Documentary the pride of film fest

Oaks students travel to South Africa with cameras in hand
TAKE ONE—On location in Africa to film “A LoVE Story,” an Oaks Christian student production. Courtesy Andrew Christopher

TAKE ONE—On location in Africa to film “A LoVE Story,” an Oaks Christian student production. Courtesy Andrew Christopher

The main screening of the 2023 Oaks Christian School Film Festival, “A LoVE Story,” is a tale that focuses on three young men who travel to South Africa to continue their grandmother’s legacy working with children affected by AIDS. The documentary headlined this year’s festival, which took place May 12 and 13 at the Regency Agoura Hills theater.

For the film’s co-directors, Sam Hicks and Grant Seat, it started as an opportunity to hone their filmmaking skills and then quickly turned into a life-altering week of self-discovery in the summer of 2022, traveling to Africa with Andrew Christopher, the school’s director of film.

The Oaks students partnered with LoVE USA, a nonprofit organization created to help children infected with and affected by AIDS in South African communities. LoVE provides financial aid as well as service opportunities. Started by Sharon Clack in 2004, LoVE USA works with three villages in South Africa, Lily of the Valley, Ikhethelo and Lungisisa Indlela, as well as the Lirhanzo Children’s Village in Zimbabwe.

LoVE USA, which started through Conejo Valley Community Church, contacted Oaks Christian after hearing that the school’s film program had partnered with other nonprofit organizations.

“A LoVE Story” follows the Tuckers—Clack’s grandsons Caleb, 21; Josh, 19; and Jaden, 17—as they head to the villages to continue the work that their grandmother started. Caleb and Josh had traveled to Africa before, but Jaden had never been there and saw the work his family had done for the first time.

For Sam and Grant, the chance to follow the Tuckers was more than just an assignment.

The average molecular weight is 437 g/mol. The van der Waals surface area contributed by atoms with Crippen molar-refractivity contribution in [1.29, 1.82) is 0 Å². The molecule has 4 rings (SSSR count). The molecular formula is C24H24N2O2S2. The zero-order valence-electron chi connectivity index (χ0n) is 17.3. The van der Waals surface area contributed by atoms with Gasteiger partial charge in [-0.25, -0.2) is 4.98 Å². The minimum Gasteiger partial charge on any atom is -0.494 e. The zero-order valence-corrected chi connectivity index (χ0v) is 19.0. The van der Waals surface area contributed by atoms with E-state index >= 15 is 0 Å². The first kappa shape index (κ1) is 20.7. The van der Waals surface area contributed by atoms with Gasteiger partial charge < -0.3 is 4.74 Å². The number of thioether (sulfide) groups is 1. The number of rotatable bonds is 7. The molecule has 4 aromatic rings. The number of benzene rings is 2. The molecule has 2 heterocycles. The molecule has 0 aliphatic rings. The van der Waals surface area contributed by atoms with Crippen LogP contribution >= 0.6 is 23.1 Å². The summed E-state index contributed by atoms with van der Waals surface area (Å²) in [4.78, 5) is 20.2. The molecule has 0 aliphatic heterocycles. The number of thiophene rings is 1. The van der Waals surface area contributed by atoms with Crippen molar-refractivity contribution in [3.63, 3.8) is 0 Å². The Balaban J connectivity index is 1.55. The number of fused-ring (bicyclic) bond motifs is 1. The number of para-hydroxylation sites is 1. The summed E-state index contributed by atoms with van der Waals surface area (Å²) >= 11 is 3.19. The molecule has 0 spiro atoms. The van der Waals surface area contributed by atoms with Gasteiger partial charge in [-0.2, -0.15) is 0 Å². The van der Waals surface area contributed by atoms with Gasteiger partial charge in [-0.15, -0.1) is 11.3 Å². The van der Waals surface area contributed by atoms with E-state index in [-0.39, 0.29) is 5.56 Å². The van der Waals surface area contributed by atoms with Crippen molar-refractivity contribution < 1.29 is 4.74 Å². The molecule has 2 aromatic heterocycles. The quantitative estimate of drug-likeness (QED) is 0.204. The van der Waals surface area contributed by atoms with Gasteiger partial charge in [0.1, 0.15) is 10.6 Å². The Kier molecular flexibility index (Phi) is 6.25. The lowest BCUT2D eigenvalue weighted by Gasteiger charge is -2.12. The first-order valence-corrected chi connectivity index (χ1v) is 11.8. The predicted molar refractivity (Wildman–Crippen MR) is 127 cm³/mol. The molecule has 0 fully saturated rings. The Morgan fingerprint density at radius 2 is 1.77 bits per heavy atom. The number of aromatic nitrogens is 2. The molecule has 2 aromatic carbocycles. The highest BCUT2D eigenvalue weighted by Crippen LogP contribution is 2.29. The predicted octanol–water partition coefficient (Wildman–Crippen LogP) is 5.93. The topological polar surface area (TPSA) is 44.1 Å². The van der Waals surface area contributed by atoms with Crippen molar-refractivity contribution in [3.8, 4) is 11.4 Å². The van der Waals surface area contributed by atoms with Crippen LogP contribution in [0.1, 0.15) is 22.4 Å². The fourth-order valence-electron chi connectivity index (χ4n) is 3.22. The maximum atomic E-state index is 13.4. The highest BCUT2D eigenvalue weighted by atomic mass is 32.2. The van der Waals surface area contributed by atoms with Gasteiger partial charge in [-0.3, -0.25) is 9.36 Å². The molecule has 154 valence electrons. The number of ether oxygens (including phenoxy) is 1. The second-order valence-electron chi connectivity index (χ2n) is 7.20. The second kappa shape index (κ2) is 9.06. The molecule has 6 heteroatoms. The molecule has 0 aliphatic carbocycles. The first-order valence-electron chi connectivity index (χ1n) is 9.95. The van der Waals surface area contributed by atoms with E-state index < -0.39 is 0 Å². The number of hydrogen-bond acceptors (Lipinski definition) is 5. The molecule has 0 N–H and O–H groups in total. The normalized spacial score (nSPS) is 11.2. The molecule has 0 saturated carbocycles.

“I think that it changed my heart,” Sam said. “I think that God is loving, and I think that he has given us the opportunity to spread that love to others.”

Grant had similar sentiments.

“I was already going through a lot in the growth of my faith over summer, so being able to go on this trip to tell this story really felt like God speaking to me and telling me, ‘Look at what you have at home and how little it would cost you to give some of that back to these people.’”

As he traveled with them, Christopher saw the personal and professional growth in both students throughout the trip.

“I absolutely saw a change in Grant and Sam,” he said. “Sam had never been out of the country before, let alone to Africa, and Grant had been out of the country before but in a limited capacity. It was just as much about their growth and change and about their world view shifting as it was about the subjects of the documentary. It was also about showing them that their skill set as filmmakers can be used in a very powerful way.”

Initially, the team flew into Durban, South Africa, on the Indian Ocean side of the continent. From there, it was a half-hour drive to two villages, Ikethello and Lily of the Valley. From there, they flew to Harare, Zimbabwe, and drove six hours south to Chikombedzim near Lirhanzo Children’s Village.

Sam and Grant were chosen for the assignment partly because Christopher saw that they were ready for the challenge.

“I handpicked these two guys for this project as seniors going into their final year at Oaks,” Christopher said. “They have proven themselves and had done enough projects to show what they are capable of both in terms of filmmaking as well as work ethic.”

Both students have been staples of the film department at OCS since they stepped on campus in middle school.

“I took Film 1 or Intro to Film in seventh grade with Mr. Christopher at middle school,” Sam said. “And I think that’s when I realized that this is something that I actually wanted to do. . . . We’ve had such great opportunities through this program, and . . . I’ve learned that there are so many stories to tell.”

Grant spoke to why this story, in particular, was so important.

“I’ve been in this program all four years of high school, and I’ve grown to love it just because it’s a fun way to live different lives,” he said. “I get to live through my actors and live through the stories I tell. I think that’s always fun. But this documentary, specifically, I think is important to me just because this is the first time I’m telling a real story, and I think there’s a lot of weight with the story.”

Acorn staff report